Global Food Fights

A Look at the Biotech Revolution

by | Jul 14, 2001

The Biotech Revolution: cutting to the kernel?

The international debate over genetically modified crops pits a cautious, consumer-driven Europe against aggressive U.S. industry. Today’s backlash against the commercial use of recombinant DNA technology for food production isn’t surprising, given the earlier resistance against automobiles from advocates of horse-drawn buggies. While consumer and environmental groups depict genetically-modified (GM) crops as possibly dangerous to human health and the environment, they offer dangers that are as yet only hypothetical, while they overlook the benefits to regions most in need of these new transgenic crop technologies.

The real stakeholders in this debate are the poor farmers and poorly fed consumers in Latin America, Asia, and Africa. It is theyand not the Europeans who are confronted daily with difficult farming conditions and rapidly expanding populations. In the tropics, many consumers are not yet well fed and most farmers are not yet wealthy. Larger investments in the genetic modification of some crops could open a new avenue of escape from poverty and malnutrition for millions of citizens of Latin America and other tropical countries. Yet poor farmers in tropical countries are neither participating in nor profiting from the GM crop revolution.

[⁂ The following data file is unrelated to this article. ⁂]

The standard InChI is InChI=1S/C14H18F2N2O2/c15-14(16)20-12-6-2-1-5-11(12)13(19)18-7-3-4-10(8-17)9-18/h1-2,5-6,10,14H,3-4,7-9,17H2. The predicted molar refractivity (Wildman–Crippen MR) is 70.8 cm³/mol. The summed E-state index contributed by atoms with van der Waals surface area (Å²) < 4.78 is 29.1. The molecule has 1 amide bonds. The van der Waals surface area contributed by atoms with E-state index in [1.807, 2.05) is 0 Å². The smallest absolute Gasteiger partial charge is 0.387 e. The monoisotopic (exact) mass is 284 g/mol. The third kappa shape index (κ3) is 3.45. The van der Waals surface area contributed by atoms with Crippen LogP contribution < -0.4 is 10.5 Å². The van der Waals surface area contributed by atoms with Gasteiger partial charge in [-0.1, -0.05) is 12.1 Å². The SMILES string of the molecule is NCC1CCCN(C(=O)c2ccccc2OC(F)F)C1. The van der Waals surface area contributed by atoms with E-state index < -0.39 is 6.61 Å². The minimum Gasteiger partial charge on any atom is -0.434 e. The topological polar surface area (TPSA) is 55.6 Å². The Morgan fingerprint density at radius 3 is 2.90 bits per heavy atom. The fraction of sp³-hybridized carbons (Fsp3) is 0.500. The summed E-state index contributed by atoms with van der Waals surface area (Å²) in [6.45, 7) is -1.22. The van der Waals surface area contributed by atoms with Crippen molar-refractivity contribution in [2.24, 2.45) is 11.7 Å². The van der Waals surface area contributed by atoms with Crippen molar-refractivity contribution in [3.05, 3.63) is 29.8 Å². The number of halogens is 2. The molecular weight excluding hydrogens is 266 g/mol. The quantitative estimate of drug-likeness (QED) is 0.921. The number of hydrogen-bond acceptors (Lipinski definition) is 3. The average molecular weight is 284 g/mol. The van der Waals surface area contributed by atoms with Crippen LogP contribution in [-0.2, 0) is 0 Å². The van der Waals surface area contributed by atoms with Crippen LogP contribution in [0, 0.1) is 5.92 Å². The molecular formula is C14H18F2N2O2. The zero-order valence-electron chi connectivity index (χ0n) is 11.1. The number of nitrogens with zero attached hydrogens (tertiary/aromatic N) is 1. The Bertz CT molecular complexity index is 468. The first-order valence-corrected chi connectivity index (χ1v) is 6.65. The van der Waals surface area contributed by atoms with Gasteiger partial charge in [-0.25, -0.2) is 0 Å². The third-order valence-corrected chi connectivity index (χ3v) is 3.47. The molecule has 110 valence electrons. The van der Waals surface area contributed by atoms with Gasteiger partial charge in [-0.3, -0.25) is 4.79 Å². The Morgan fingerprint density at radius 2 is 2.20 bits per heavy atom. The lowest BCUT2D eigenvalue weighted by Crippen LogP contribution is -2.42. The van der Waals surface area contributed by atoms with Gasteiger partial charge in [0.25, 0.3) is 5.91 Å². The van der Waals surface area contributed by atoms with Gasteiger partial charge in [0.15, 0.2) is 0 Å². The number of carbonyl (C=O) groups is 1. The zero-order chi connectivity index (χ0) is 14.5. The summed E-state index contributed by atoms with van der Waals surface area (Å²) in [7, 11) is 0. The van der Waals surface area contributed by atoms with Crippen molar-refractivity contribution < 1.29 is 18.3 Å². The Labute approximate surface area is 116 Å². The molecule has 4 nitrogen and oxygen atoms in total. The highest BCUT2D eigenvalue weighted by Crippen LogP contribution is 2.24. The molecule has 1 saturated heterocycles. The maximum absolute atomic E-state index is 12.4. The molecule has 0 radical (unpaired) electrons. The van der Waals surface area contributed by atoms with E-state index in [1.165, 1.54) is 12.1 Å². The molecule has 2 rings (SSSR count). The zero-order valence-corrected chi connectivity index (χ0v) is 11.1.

GM crops are a recent phenomenon; large-scale commercial use by U.S. farmers began in 1996. By 1999, roughly half the U.S. soybean crop and one-third of the corn crop were genetically modified. While seed companies made money, U.S. farmers were the big winners, capturing roughly half of the total economic benefit from the new technology. Because chemical sprays could be reduced, spraying costs dropped substantially, by 10-40 per cent.